It has been demonstrated that lice become infected by feeding on patients who have Brill's disease, hence the epidemiologic significance of such persons is obvious. When cases of Brill's disease occur in a louse-infested community, they may serve as foci from which an epidemic of louse-borne typhus can spread to susceptible members of the population. Similarly, they may serve to introduce typhus into an area where it has not been known for some time. Thus, the potential hazard of such persons emphasizes the need for louse control as an integral part of measures designed to prevent outbreaks of typhus in louse-infested populations.

Control of Lice and Lousiness. The principle of vector control as an important weapon in the control of an arthropod-borne disease is well illustrated by experience with louse-borne typhus. The effectiveness of delousing in controlling the spread of epidemic typhus was demonstrated during World War I. Delousing methods in use at that time employed heat to kill the insects and their eggs in clothing and other effects, together with the concurrent cleansing of individuals. Subsequent studies of various chemical insecticides culminated in the use of DDT during World War II, and in the development of effective methods for its application to large numbers of persons (1). A noteworthy property of DDT is its residual effect, whereby reinfestation with susceptible insects is reduced to nil during a period of several weeks following proper application. An insecticide which has these features of effectiveness, ease of application, relative non-toxicity to man, and residual effect, is admirably suited to the control of human body lice.

During the Korean conflict, it became apparent that not all strains of human body lice are killed by DDT. During the winter and spring of 1951, routine applications of DDT powder to Communist prisoners of war failed to control their louse infestations. Field and laboratory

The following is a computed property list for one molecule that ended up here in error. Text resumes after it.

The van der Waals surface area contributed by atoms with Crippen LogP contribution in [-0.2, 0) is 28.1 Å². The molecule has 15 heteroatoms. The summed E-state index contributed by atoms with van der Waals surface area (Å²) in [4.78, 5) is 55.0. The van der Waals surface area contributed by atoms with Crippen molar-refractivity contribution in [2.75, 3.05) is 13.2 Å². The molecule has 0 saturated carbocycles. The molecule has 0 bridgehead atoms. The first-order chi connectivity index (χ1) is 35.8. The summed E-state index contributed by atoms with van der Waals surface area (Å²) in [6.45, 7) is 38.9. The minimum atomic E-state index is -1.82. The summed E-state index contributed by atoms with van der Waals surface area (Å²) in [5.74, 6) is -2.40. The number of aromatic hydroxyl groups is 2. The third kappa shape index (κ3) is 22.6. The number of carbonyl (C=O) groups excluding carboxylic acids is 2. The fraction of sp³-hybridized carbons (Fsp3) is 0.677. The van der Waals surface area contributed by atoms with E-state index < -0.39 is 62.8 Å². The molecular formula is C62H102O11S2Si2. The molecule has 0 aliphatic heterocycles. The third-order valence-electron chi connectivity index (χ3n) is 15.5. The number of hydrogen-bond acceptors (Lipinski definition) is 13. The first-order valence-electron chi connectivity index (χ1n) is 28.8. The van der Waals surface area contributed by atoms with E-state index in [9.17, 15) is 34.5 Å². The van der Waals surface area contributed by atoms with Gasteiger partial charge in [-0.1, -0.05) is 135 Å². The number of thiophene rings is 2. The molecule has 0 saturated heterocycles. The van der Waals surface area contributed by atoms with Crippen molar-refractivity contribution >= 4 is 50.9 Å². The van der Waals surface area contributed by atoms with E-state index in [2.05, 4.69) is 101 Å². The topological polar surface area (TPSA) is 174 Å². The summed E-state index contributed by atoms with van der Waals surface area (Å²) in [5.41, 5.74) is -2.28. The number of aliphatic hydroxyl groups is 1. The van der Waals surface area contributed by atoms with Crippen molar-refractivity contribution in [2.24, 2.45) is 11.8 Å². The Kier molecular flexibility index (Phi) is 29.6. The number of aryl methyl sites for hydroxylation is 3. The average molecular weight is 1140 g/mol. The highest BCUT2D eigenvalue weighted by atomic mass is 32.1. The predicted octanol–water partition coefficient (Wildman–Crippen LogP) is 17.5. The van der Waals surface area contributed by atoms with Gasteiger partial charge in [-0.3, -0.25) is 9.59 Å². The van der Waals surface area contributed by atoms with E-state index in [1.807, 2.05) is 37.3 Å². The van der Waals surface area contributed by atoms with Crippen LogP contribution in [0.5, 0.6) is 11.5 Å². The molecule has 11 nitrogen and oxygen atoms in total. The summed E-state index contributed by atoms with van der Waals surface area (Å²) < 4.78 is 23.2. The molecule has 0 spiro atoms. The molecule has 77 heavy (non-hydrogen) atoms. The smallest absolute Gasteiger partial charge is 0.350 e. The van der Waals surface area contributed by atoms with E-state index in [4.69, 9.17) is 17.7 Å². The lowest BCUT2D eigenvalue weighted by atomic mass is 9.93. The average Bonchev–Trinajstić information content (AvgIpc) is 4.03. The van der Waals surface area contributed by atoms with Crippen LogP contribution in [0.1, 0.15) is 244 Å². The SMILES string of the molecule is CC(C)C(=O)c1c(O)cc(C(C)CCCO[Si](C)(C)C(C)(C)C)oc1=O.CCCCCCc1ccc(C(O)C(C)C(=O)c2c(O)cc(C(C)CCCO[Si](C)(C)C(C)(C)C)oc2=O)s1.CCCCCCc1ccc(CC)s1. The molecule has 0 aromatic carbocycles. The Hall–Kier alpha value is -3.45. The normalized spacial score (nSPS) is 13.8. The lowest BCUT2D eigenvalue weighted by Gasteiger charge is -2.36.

studies showed that the lice themselves were resistant to DDT (8). DDT-resistant lice were also detected in Japan (9, 10). Tests of other insecticides were conducted (11, 12). Six formulations of powder, each containing pyrethrum and allethrin as active principles, were found to be effective if applied four times at 5-day intervals. A single treatment of clothing with powder composed of 1 percent lindane (the gamma isomer of hex-chloro-cyclohexane) in pyrophyllite killed all lice for as long as 9 days after application. Laboratory tests indicated, however, that more than one treatment would be required to eradicate a person's infestation under natural conditions (12), since the initial application would have lost its effectiveness by the end of the 10-day period of incubation of louse eggs. Lindane was subsequently used effectively for control of lice in Korea.

Although currently effective insecticides are available, the possible future occurrence of resistant lice must be borne in mind. In other words, although the immediate problem of DDT resistance has been solved, the potential problem of insecticide-resistant lice remains.